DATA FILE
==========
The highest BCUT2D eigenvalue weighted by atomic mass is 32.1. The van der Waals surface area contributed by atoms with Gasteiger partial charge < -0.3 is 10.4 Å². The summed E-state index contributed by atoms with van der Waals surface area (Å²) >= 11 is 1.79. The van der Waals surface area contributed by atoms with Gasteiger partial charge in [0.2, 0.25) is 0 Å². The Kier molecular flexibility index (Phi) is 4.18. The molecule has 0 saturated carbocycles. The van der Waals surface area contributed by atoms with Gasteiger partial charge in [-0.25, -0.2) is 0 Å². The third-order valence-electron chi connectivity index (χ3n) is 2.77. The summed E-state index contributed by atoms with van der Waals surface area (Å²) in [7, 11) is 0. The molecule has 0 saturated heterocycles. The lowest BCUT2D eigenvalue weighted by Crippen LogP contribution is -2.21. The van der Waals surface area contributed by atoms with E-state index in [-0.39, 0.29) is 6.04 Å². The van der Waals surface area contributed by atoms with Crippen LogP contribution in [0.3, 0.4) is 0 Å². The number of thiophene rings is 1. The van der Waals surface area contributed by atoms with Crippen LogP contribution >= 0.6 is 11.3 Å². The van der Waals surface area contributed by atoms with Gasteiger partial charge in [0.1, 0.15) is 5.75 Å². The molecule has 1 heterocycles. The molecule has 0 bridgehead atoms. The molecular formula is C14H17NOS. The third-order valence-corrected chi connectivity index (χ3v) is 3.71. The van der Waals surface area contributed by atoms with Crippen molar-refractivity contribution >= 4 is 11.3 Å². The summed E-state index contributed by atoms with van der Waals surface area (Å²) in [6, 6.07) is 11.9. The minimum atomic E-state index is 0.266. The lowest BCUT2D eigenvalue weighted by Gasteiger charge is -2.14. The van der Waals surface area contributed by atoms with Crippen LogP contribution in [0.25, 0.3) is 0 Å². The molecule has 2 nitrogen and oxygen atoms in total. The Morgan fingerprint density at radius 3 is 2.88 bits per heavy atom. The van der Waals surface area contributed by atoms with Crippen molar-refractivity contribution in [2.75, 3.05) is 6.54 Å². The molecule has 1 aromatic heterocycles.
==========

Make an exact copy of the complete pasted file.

The highest BCUT2D eigenvalue weighted by atomic mass is 32.1. The van der Waals surface area contributed by atoms with Gasteiger partial charge < -0.3 is 10.4 Å². The summed E-state index contributed by atoms with van der Waals surface area (Å²) >= 11 is 1.79. The van der Waals surface area contributed by atoms with Gasteiger partial charge in [0.2, 0.25) is 0 Å². The Kier molecular flexibility index (Phi) is 4.18. The molecule has 0 saturated carbocycles. The van der Waals surface area contributed by atoms with Gasteiger partial charge in [-0.25, -0.2) is 0 Å². The third-order valence-electron chi connectivity index (χ3n) is 2.77. The summed E-state index contributed by atoms with van der Waals surface area (Å²) in [7, 11) is 0. The molecule has 0 saturated heterocycles. The lowest BCUT2D eigenvalue weighted by Crippen LogP contribution is -2.21. The van der Waals surface area contributed by atoms with E-state index in [-0.39, 0.29) is 6.04 Å². The van der Waals surface area contributed by atoms with Crippen LogP contribution in [0.3, 0.4) is 0 Å². The number of thiophene rings is 1. The van der Waals surface area contributed by atoms with Crippen LogP contribution >= 0.6 is 11.3 Å². The van der Waals surface area contributed by atoms with Gasteiger partial charge in [0.1, 0.15) is 5.75 Å². The molecule has 1 heterocycles. The molecule has 0 bridgehead atoms. The molecular formula is C14H17NOS. The third-order valence-corrected chi connectivity index (χ3v) is 3.71. The van der Waals surface area contributed by atoms with Crippen molar-refractivity contribution >= 4 is 11.3 Å². The summed E-state index contributed by atoms with van der Waals surface area (Å²) in [6, 6.07) is 11.9. The minimum atomic E-state index is 0.266. The lowest BCUT2D eigenvalue weighted by Gasteiger charge is -2.14. The van der Waals surface area contributed by atoms with Crippen LogP contribution in [0.25, 0.3) is 0 Å². The molecule has 2 nitrogen and oxygen atoms in total. The Morgan fingerprint density at radius 3 is 2.88 bits per heavy atom. The van der Waals surface area contributed by atoms with Crippen molar-refractivity contribution in [2.75, 3.05) is 6.54 Å². The molecule has 1 aromatic heterocycles.